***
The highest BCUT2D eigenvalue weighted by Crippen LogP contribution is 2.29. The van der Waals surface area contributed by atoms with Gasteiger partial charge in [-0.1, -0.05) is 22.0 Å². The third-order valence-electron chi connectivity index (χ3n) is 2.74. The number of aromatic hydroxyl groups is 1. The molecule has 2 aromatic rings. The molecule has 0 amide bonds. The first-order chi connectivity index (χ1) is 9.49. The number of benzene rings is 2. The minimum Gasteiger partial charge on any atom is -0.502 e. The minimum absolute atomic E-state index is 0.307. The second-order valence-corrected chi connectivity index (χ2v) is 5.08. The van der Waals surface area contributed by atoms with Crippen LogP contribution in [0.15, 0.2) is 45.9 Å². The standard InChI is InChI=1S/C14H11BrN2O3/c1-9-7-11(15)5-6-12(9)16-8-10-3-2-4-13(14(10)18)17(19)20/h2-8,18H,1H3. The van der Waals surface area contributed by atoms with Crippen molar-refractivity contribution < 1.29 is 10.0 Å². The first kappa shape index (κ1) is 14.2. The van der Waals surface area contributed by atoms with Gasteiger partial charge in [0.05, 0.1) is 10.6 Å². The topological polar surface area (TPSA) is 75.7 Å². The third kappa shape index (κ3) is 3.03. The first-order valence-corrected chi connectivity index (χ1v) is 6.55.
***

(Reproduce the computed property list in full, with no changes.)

The highest BCUT2D eigenvalue weighted by Crippen LogP contribution is 2.29. The van der Waals surface area contributed by atoms with Gasteiger partial charge in [-0.1, -0.05) is 22.0 Å². The third-order valence-electron chi connectivity index (χ3n) is 2.74. The number of aromatic hydroxyl groups is 1. The molecule has 2 aromatic rings. The molecule has 0 amide bonds. The first-order chi connectivity index (χ1) is 9.49. The number of benzene rings is 2. The minimum Gasteiger partial charge on any atom is -0.502 e. The minimum absolute atomic E-state index is 0.307. The second-order valence-corrected chi connectivity index (χ2v) is 5.08. The van der Waals surface area contributed by atoms with Crippen LogP contribution in [0.15, 0.2) is 45.9 Å². The standard InChI is InChI=1S/C14H11BrN2O3/c1-9-7-11(15)5-6-12(9)16-8-10-3-2-4-13(14(10)18)17(19)20/h2-8,18H,1H3. The van der Waals surface area contributed by atoms with Crippen molar-refractivity contribution < 1.29 is 10.0 Å². The first kappa shape index (κ1) is 14.2. The van der Waals surface area contributed by atoms with Gasteiger partial charge in [0.05, 0.1) is 10.6 Å². The topological polar surface area (TPSA) is 75.7 Å². The third kappa shape index (κ3) is 3.03. The first-order valence-corrected chi connectivity index (χ1v) is 6.55.